In 2016, Hopper was posthumously honored with the Presidential Medal of Freedom by Barack Obama.
- Name: Grace Hopper
- Birth Year: 1906
- Birth date: December 9, 1906
- Birth State: New York
- Birth City: New York
- Birth Country: United States
- Gender: Female
- Best Known For: Computer programmer Grace Hopper helped develop a compiler that was a precursor to the widely used COBOL language and became a rear admiral in the U.S. Navy.
- World War II
- Astrological Sign: Sagittarius
- Yale University
- Vassar College
- Interesting Facts
- Grace Hopper became the first woman to earn a Ph.D. in mathematics from Yale University in 1934.
- In 1952, Grace Hopper and her team created the first compiler for computer languages.
- Grace Hopper became the first female individual recipient of the National Medal of Technology in 1991.
- When she retired from the U.S. Navy in 1986, at age 79, Grace Hopper was the oldest serving officer in the service.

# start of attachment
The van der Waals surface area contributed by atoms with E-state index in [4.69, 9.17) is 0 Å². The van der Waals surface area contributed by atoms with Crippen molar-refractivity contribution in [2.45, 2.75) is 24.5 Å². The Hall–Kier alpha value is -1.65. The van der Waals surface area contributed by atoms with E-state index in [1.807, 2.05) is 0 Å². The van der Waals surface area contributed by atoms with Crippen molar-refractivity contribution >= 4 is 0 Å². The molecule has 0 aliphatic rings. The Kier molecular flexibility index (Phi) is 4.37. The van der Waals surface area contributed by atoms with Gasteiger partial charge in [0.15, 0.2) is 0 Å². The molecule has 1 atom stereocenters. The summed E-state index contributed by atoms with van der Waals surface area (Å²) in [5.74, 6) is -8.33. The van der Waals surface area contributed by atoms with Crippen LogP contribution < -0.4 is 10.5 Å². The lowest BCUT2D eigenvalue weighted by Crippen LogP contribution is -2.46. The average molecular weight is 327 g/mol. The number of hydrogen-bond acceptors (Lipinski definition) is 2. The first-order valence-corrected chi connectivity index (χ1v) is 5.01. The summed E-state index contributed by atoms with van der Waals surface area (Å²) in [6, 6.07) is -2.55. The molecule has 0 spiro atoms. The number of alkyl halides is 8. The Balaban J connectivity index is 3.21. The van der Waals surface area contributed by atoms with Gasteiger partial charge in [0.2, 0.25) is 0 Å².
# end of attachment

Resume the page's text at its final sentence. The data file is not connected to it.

- The USS Hopper, a naval ship that was commissioned in 1997, was named in Grace Hopper's honor.
- Grace Hopper appeared on television with David Letterman in 1986, during which she explained nanoseconds and picoseconds to her host.
- Death Year: 1992
- Death date: January 1, 1992
- Death State: Virginia
- Death City: Arlington
- Death Country: United States
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- Article Title: Grace Hopper Biography
- Author: Biography.com Editors
- Website Name: The Biography.com website
- Url: https://www.biography.com/scientists/grace-hopper
- Access Date:
- Publisher: A&E; Television Networks
- Last Updated: May 10, 2021
- Original Published Date: April 3, 2014
- People have an enormous tendency to resist change. They love to say, 'We've always done it this way.' I try to fight that.
- I tell everybody, 'Go ahead and do it. You can always apologize later.'
- Compiling in '51, nobody believed that. I had a running compiler and nobody would touch it, because, they carefully told me, computers could only do arithmetic, they could not write programs. It was a selling job to get people to try it.
- People are allergic to change. You have to get out and sell the idea.